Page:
SEO Content appears the first in source code and on the very bottom of page. Its placement depends on Module.

1. Edit it in CMS "SEO Content" Content Area on normal CMS pages.

2. E-commerce categories have it in "SEO ("SEO Content")" section.

3. E-commerce Product is editable in "SEO Data (Content)" section.

There is default one that is in /styles/master1/c/ folder. If you want to replace it, just upload image with "caption-sub.jpg" name to the folder. Size should be 1920 x 320 pixels (6:1)

You can use Caption Image field in CMS to replace it on specific pages.

Or upload Category Image on category pages.

1. CMS - "Header" field

2. Ecommerce Category - category name

3. Ecommerce Product - product name

4. Blog list - blog name

5. Blog post - post name

6. News/Events item - news/events name


Blog and News/Events module also contain subtitle that is pushed automatically from modules

The Upside of an Injury

In January of 2017, I had a pain in the butt. Literally. Every time I ran, I felt a sharp pain right where my butt met my hamstring. I was just a recreational runner at that point, juggling the demands of two young kids, a full time job, and life in general. I had never raced, not even a 5K. The longest I had ever run was 8 miles.

I found a great PT (himself a five-time Ironman) who diagnosed me with high hamstring tendonitis and told me I couldn’t run for 6-8 weeks while I rehabbed.  So I started working on my glute strength and riding my bike more.

One day, my friend Jen asked me, “Hey, why don’t you do some of the Tri team’s winter swim clinics with me?”

For some reason, I said yes, but with a caveat. I told Jen, “I will swim with you guys but I am NEVER doing a triathlon because that is crazy.”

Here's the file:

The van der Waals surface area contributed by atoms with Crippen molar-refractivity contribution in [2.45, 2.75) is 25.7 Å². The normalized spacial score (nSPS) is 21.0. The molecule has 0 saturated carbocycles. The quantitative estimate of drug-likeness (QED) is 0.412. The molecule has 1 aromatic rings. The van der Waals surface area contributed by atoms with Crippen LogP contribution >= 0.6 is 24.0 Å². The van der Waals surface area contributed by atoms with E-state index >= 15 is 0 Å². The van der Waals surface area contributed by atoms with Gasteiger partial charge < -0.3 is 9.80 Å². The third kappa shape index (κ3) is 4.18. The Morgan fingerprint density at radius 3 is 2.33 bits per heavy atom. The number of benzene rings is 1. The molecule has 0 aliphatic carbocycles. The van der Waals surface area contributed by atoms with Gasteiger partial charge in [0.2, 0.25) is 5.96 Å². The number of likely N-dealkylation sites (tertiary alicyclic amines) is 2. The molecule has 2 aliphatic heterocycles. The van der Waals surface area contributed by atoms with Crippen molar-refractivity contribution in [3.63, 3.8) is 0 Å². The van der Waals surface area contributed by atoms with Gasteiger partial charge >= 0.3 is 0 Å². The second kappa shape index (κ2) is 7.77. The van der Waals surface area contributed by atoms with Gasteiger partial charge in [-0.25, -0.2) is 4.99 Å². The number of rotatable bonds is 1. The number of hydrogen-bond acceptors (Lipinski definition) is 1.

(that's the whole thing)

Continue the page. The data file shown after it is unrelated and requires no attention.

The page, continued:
Friends, I need to tell you something. At that point, I had not swam a lap in a pool since my time at summer camp in the late 1980s. And even back then, my swimming skills were nothing to write home about. 

I”ll spare you the details of those first few weeks, but I will share one memory. On the first day, our swim coach said to me, “Okay, swim four laps and let’s see what we are working with.”  I swam four laps, feeling confident, thinking,  Maybe those lessons from Forest Acres Camp for Girls are still kicking around in there. Muscle memory, am I right? When I finished the last lap, he looked at me incredulously and said, “I can’t believe you made all four laps.”  And thus began my quest to not muscle my way through the swim.

I kept swimming, even after I could start running again.  I started to find that I liked doing something I sucked at.  The improvements were small and incremental. One day I actually thought I felt the catch.  Another day I was able to breathe on my left side without swallowing the pool.

That May, I swam in open water for the first time, after hyperventilating when I first got in (Breathe, Amy, breathe, my friend kept telling me).

Then, I signed up for the Falmouth Sprint Tri in July, the age-old “one and done” phrase coming out of my mouth.

I loved every moment of that race.  From shaking like a leaf before the swim to feeling confident in the run to crossing the finish line to the camaraderie of my tri friends around me.

Since that sprint tri, I have completed numerous other triathlons, including a 70.3 in Turkey. I have run two marathons.  I have my first full Ironman rescheduled for next year. 

I am not lying when I say that my hamstring injury changed my life. If I had not been forced to take a break from running, I would not have gotten into the pool, which led me to triathlon. 

Triathlon has helped me to see exercise as more than a tool for weight loss.  In fact, even the word “exercise” has disappeared from my vernacular.  I now “train,” which for me, means looking at my body as what it can do for me, not as something that needs to look good in a pair of jeans. Triathlon has also helped me see food as fuel, not the enemy.

Through triathlon, I have realized that I am stronger and tougher than I think. Once you do that first rough open water swim in a race, you realize that you can face anything.

I have met some of my best friends through this sport. 

Most importantly, I just feel like a bad ass when I say I am a triathlete. 

So that pain in the butt turned out to not be a pain in the butt.  It turned out to be a game changer, in the best way possible.

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